Our political Quote of the Day comes from The Daily Beast’s Peter Beinhart, who notes that Jeb Bush’s magical mystery tour of Sunday talk shows yesterday (he’s really only considering running, you know) and then bluntly explains why he believes Jeb Bush will never be elected President: he does have Bush baggage.
On five talk shows Sunday morning, Jeb Bush reminded America why he’ll never be president: it’s hard to distance yourself from your own last name.
Unfortunately for Jeb, history is written by historians. Three times since 2009, pollsters have asked them to rank American presidents, and in those rankings, W. has come in 36th, 39th, and 31st. Only Millard Fillmore, Warren Harding, William Henry Harrison, Franklin Pierce, Andrew Johnson, and James Buchanan rank lower. Ordinary Americans agree. Three times since George W. Bush left office, pollsters have asked the public to rank recent presidents. And three times, W. has ended up second to last, ahead of only Richard Nixon.
Yes. These are the realities.
But since when has reality ever stopped partisans from claiming that another reality not reliant on those pain-in-the-you-know-what-things call “facts” is reality?
I mean, take Dick Morris.
That’s why Jeb Bush will never seriously challenge for the presidency—because to seriously challenge for the presidency, a Republican will have to pointedly distance himself from Jeb’s older brother. No Republican will enjoy credibility as a deficit hawk unless he or she acknowledges that George W. Bush squandered the budget surplus he inherited. No Republican will be able to promise foreign-policy competence unless he or she acknowledges the Bush administration’s disastrous mismanagement in Afghanistan and Iraq. It won’t be enough for a candidate merely to keep his or her distance from W. John McCain and Mitt Romney tried that, and they failed because the Obama campaign hung Bush around their neck every chance it got. To seriously compete, the next Republican candidate for president will have to preempt that Democratic line of attack by repudiating key aspects of Bush’s legacy. Jeb Bush would find that excruciatingly hard even if he wanted to. And as his interviews Sunday make clear, he doesn’t event want to try.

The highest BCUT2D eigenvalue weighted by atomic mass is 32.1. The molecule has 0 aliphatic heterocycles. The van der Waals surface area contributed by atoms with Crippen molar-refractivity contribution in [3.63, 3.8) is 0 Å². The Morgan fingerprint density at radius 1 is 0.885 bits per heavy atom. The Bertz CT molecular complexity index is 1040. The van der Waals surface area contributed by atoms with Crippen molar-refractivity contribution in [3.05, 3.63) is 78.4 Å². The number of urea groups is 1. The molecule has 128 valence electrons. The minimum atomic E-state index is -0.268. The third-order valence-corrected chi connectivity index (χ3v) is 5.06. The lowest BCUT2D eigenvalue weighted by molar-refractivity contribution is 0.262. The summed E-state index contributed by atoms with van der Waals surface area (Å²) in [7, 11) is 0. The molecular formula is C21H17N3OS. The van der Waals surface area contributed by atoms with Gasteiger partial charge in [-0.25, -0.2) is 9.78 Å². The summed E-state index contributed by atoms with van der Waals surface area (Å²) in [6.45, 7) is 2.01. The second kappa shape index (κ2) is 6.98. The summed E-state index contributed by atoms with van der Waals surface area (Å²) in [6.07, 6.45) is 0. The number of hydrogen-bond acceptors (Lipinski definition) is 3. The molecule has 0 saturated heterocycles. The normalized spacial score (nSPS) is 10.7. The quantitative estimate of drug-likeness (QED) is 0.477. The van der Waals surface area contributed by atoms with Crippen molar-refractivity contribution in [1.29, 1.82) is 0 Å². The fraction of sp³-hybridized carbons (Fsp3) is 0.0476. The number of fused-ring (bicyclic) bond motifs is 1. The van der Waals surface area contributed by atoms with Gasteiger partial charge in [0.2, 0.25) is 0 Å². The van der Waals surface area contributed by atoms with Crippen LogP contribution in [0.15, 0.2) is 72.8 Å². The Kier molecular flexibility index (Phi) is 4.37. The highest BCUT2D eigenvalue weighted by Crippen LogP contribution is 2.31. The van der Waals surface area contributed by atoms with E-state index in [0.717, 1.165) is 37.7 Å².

He notes that a GOPer in the future who wants to win the Oval Office will have to short-circuit Democratic attack lines about GWB. But as GHWB might say: “Not gonna happen.” Bush could run into problems if he would praise his brother or stand by hime when hen many Republicans including Tea Partiers wish GWB had stayed in Texas — or kept managing that football team. When George W. Bush left Washington, many Republicans were singing this song.
Yet, I don’t totally agree with Beinart.
If the Democrats shoot themselves in the foot — by nominating a candidate who is politically incompetent, or nominating a candidate that the party’s liberal base doesn’t feel is “progressive” (current buzzword for liberal) enough so some Dems decide that, by golly, why, they’ll teach their party a lesson and stay home and not vote — and therefore and let Republicans (again) come to power and consolidate their hold on the courts and bureaucracy — Jeb could indeed be elected.
It’s not all about Jeb Bush. It’ll also be about who the Democratic Party nominates and the state of Democracy Party unity and willingness to stomach compromise within the Democratic Party.
In reality, Jeb Bush’s biggest hurdle will be to get the nomination.
He has the establishment. He’ll get some conservatives.
But it’s unlikely he’ll ever win the hearts of those who are now swooning over Rand Paul or, perhaps, even over Paul Ryan.
And if he DOES get the nomination, he talks the talk of a GOPer who wants to reach out and be inclusive quite well. He comes across as a thoughtful Republican who puts mind in gear, rather than vomit up the latest talking points uttered by Rush Limbaugh, Sean Hannity, Fox and Friends or a top conservative blogger.
So don’t write Jeb Bush off yet.
Would’t be prudent.